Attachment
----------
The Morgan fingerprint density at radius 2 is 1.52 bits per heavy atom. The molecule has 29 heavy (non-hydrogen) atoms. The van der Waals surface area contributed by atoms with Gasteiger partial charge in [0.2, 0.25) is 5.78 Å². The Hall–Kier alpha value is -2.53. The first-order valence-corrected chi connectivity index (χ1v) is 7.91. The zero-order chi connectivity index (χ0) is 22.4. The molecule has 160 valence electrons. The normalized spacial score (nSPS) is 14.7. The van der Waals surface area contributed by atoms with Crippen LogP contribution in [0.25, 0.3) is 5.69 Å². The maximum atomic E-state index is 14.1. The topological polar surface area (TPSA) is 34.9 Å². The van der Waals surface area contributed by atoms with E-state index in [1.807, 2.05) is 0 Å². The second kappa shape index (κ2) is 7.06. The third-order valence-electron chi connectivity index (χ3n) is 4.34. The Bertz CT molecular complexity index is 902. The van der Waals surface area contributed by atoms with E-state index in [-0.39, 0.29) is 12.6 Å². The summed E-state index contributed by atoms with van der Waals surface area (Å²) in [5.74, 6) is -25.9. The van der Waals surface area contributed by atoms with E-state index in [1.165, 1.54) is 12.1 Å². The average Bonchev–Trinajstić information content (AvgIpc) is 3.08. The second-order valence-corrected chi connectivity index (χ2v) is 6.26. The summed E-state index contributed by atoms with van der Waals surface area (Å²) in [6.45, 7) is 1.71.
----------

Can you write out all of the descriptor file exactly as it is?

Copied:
The Morgan fingerprint density at radius 2 is 1.52 bits per heavy atom. The molecule has 29 heavy (non-hydrogen) atoms. The van der Waals surface area contributed by atoms with Gasteiger partial charge in [0.2, 0.25) is 5.78 Å². The Hall–Kier alpha value is -2.53. The first-order valence-corrected chi connectivity index (χ1v) is 7.91. The zero-order chi connectivity index (χ0) is 22.4. The molecule has 160 valence electrons. The normalized spacial score (nSPS) is 14.7. The van der Waals surface area contributed by atoms with Crippen LogP contribution in [0.25, 0.3) is 5.69 Å². The maximum atomic E-state index is 14.1. The topological polar surface area (TPSA) is 34.9 Å². The van der Waals surface area contributed by atoms with E-state index in [1.807, 2.05) is 0 Å². The second kappa shape index (κ2) is 7.06. The third-order valence-electron chi connectivity index (χ3n) is 4.34. The Bertz CT molecular complexity index is 902. The van der Waals surface area contributed by atoms with E-state index in [-0.39, 0.29) is 12.6 Å². The summed E-state index contributed by atoms with van der Waals surface area (Å²) in [5.74, 6) is -25.9. The van der Waals surface area contributed by atoms with E-state index in [1.165, 1.54) is 12.1 Å². The average Bonchev–Trinajstić information content (AvgIpc) is 3.08. The second-order valence-corrected chi connectivity index (χ2v) is 6.26. The summed E-state index contributed by atoms with van der Waals surface area (Å²) in [6.45, 7) is 1.71.